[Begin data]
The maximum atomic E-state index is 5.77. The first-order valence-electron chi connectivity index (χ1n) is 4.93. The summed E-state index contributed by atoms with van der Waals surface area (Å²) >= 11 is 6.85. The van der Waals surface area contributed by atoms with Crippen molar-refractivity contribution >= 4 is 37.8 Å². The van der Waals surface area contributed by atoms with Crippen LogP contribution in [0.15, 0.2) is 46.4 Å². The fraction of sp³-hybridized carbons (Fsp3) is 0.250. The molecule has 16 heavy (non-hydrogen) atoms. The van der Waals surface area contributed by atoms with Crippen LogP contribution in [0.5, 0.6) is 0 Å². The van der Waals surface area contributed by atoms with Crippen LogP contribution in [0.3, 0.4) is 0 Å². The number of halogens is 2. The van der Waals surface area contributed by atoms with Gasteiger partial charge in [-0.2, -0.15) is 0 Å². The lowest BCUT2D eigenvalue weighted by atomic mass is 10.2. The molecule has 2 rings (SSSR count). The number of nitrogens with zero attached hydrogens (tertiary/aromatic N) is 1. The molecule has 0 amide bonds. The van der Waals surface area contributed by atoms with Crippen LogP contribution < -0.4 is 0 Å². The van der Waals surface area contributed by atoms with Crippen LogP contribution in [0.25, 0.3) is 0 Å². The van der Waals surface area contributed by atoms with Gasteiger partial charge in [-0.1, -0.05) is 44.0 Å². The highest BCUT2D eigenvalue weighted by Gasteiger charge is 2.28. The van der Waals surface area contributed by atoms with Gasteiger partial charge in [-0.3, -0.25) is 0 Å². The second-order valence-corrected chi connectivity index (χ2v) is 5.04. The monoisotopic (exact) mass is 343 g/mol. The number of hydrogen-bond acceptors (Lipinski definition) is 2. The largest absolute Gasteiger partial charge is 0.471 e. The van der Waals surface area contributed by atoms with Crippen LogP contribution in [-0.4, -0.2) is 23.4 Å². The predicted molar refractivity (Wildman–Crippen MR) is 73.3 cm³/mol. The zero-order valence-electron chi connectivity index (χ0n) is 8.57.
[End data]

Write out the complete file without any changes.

The maximum atomic E-state index is 5.77. The first-order valence-electron chi connectivity index (χ1n) is 4.93. The summed E-state index contributed by atoms with van der Waals surface area (Å²) >= 11 is 6.85. The van der Waals surface area contributed by atoms with Crippen molar-refractivity contribution >= 4 is 37.8 Å². The van der Waals surface area contributed by atoms with Crippen LogP contribution in [0.15, 0.2) is 46.4 Å². The fraction of sp³-hybridized carbons (Fsp3) is 0.250. The molecule has 16 heavy (non-hydrogen) atoms. The van der Waals surface area contributed by atoms with Crippen LogP contribution in [0.5, 0.6) is 0 Å². The van der Waals surface area contributed by atoms with Crippen LogP contribution in [0.3, 0.4) is 0 Å². The number of halogens is 2. The van der Waals surface area contributed by atoms with Gasteiger partial charge in [-0.2, -0.15) is 0 Å². The lowest BCUT2D eigenvalue weighted by atomic mass is 10.2. The molecule has 2 rings (SSSR count). The number of nitrogens with zero attached hydrogens (tertiary/aromatic N) is 1. The molecule has 0 amide bonds. The van der Waals surface area contributed by atoms with Crippen LogP contribution < -0.4 is 0 Å². The van der Waals surface area contributed by atoms with Crippen LogP contribution in [0.25, 0.3) is 0 Å². The van der Waals surface area contributed by atoms with Gasteiger partial charge in [-0.1, -0.05) is 44.0 Å². The highest BCUT2D eigenvalue weighted by Gasteiger charge is 2.28. The van der Waals surface area contributed by atoms with Gasteiger partial charge in [-0.3, -0.25) is 0 Å². The second-order valence-corrected chi connectivity index (χ2v) is 5.04. The monoisotopic (exact) mass is 343 g/mol. The number of hydrogen-bond acceptors (Lipinski definition) is 2. The largest absolute Gasteiger partial charge is 0.471 e. The van der Waals surface area contributed by atoms with Crippen LogP contribution in [-0.4, -0.2) is 23.4 Å². The predicted molar refractivity (Wildman–Crippen MR) is 73.3 cm³/mol. The zero-order valence-electron chi connectivity index (χ0n) is 8.57.